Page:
PAUL K LYONS
JOURNAL - 1980 - FEBRUARY
DIARY 12 continued: February - April 1980
6 February 1980, Leyton
It's the Eighties
London stinks of greyness and drizzle. Nothing is quite the same for me. Neither Dom nor E ring me back. Dad says he's broke, so can't help me buy a house. I've no home, no job, and I'm not even in love. I anticipate deterioration. Having climbed steadily over the last two and a half years, I seem to be heading for a crisis. I fear I shall have to go back to business, if it'll have me. I am very nervous. I feel my body juddering. My heart struggling to feed the flesh. I smoke too much. I have degenerated from the tranquillity on Corsica.
Saturday 8 February
I would be writing mountains here were it not for Colin who listened patiently to all my stories of people, thus removing any need to write them down. I feel smaller, less confident. I have less will, less perspective. I am heartily disparaged. I am also aware of the huge disparity between knowledge and experience.
Friday 29 February
Rachmaninov Piano Concerto No 3 plays. I have a coffee in one hand, a pen in the other, a glass of water close by. A headache threatens, an alarm clark ticks incessantly, candles flicker. This is Colin's room. I no longer have a room here in Leytonstone. I borrow Rosina's room.
L goes back to Argentina. Now the descent must start.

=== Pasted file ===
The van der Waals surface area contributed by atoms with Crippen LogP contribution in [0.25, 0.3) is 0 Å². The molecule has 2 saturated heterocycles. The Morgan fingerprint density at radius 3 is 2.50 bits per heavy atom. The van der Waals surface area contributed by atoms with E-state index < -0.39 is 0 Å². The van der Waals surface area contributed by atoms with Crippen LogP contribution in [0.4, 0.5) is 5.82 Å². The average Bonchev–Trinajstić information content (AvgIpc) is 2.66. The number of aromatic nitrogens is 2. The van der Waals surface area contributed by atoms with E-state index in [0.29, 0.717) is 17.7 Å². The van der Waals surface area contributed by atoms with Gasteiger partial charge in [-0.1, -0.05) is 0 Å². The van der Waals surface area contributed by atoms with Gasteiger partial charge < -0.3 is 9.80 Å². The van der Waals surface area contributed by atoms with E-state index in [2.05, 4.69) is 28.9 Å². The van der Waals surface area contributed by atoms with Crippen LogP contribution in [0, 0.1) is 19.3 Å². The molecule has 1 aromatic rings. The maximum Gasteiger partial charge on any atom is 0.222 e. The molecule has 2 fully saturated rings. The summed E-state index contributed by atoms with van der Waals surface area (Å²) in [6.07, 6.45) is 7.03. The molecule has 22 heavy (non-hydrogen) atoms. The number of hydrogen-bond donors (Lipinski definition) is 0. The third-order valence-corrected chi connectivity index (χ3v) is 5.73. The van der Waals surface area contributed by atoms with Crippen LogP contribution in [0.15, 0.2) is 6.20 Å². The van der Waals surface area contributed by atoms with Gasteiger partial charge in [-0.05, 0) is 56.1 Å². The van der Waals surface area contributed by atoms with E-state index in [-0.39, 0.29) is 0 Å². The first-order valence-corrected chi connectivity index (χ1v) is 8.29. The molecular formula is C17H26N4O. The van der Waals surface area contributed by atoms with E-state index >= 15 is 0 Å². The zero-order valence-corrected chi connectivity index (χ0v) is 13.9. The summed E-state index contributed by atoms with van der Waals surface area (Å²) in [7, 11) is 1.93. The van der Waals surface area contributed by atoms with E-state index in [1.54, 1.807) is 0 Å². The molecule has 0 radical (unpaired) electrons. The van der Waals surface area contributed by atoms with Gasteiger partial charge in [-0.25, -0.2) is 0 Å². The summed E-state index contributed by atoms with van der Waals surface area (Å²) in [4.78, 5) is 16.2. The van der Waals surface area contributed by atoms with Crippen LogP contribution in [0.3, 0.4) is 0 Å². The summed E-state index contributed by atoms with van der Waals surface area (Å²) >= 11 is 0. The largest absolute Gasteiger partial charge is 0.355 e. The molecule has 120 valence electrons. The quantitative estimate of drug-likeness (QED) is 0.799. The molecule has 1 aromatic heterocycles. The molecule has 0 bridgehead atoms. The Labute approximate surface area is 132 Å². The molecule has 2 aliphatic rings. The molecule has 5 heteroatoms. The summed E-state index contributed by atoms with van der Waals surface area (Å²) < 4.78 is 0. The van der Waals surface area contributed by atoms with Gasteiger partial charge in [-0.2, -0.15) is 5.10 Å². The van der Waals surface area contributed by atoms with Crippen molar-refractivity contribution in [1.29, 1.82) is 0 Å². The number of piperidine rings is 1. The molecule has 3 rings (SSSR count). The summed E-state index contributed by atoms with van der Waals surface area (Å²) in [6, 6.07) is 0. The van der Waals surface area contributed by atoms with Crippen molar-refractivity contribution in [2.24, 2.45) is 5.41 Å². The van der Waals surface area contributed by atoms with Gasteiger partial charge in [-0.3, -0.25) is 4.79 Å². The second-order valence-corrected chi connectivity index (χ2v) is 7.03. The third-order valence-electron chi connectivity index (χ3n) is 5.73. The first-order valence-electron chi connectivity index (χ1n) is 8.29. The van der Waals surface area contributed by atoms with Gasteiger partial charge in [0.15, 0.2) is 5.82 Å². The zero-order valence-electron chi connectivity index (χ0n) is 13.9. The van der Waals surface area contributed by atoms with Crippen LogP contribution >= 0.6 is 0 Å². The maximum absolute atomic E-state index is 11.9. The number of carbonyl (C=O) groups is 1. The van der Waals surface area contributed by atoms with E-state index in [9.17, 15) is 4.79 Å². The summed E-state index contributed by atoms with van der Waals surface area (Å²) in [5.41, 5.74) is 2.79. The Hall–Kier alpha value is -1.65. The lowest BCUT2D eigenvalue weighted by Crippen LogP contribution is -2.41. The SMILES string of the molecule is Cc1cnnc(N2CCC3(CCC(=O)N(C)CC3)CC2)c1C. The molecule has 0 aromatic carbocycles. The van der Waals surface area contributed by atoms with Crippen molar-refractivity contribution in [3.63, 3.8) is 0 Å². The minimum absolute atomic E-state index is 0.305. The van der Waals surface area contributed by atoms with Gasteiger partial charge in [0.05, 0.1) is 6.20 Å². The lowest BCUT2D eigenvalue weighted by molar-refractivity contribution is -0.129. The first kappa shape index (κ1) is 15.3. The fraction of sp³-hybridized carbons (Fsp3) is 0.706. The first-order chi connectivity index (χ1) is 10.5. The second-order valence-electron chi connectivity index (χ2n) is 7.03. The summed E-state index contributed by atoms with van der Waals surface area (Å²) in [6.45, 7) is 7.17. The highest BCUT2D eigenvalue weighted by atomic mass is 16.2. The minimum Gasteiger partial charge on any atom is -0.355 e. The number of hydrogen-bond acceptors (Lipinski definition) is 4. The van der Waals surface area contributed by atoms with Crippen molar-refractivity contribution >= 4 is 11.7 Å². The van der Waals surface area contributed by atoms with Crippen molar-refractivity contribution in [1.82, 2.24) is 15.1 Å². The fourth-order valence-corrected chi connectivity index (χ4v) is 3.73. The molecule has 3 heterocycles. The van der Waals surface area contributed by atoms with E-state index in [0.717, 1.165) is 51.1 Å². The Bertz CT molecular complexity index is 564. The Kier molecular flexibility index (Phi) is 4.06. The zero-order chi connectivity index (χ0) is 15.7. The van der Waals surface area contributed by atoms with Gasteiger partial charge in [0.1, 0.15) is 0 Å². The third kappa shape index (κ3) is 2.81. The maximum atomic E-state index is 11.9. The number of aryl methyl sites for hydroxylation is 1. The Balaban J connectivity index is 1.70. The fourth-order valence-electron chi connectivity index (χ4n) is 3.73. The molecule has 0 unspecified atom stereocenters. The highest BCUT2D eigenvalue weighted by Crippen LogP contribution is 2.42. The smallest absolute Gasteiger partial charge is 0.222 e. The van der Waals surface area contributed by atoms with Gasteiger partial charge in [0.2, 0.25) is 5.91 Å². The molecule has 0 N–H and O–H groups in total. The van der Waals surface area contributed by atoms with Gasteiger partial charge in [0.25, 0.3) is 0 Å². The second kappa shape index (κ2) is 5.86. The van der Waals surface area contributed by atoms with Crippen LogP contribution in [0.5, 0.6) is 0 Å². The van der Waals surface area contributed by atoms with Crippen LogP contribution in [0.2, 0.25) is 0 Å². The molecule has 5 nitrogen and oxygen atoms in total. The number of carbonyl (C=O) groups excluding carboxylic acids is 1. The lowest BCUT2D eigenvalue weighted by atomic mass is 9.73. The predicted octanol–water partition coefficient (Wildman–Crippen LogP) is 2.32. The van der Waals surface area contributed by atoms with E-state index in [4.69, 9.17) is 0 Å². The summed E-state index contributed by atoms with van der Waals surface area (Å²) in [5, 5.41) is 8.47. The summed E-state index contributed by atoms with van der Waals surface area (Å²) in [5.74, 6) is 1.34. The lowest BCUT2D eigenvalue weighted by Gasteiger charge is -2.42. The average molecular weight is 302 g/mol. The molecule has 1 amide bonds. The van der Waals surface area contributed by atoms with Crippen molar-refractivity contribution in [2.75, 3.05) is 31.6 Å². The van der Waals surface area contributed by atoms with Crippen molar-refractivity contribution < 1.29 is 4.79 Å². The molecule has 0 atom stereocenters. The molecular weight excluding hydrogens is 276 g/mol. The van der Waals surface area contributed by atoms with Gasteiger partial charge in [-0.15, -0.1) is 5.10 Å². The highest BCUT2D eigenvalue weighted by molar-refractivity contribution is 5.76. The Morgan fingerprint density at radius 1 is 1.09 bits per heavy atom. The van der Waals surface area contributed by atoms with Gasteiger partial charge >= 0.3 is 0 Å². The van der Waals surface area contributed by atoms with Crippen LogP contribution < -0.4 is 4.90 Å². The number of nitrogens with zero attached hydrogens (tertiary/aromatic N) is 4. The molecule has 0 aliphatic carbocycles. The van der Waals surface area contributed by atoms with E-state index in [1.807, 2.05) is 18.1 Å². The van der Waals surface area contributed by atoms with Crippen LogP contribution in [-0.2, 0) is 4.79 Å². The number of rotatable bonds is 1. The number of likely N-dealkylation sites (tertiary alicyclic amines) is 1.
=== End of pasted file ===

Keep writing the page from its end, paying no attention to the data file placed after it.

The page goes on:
LAST NIGHT NERVES.
This was an all glitter show to celebrate the award giving ceremony of the London Student Drama Festival. Originally, the students approached John Ashford who approached the Phantom Captain which agreed to do a 20 minute piece. But the show grew and grew and F.O.L.D.S developed, and FOLDS took over the whole evening, hence 'Last Night Nerves'. I helped just for the fun of it. But then I resent being the go-for. I don't mind being a go-for when I'm acting being a go-for, but being an assistant assistant stage manager is too belittling. But I like Neil Hornick. The host's patter is to include word plays and rehearsed awkward gestures, but is mostly a string of cliches and puns. It is quite obvious from the start that it's not going to be a straight award-giving ceremony, so, I'm not sure, whether with the surprise gone, it can work. I suppose so. The audience is likely to be sympathetic.
How alone I am at night now that L has flown. Why have I not written about her in this diary? Perhaps she fulfilled me so completely so intensley for three weeks that I had no need to write. Besides, she wrote enough each day for the both of us. She wrote about what Colin was watching on television, what we had for breakfast, what she bought in Tesco's etc. And in her album she stuck bus tickets and sweet wrappers and the labels from my tobacco packets. How sweet she is.
Paul K Lyons
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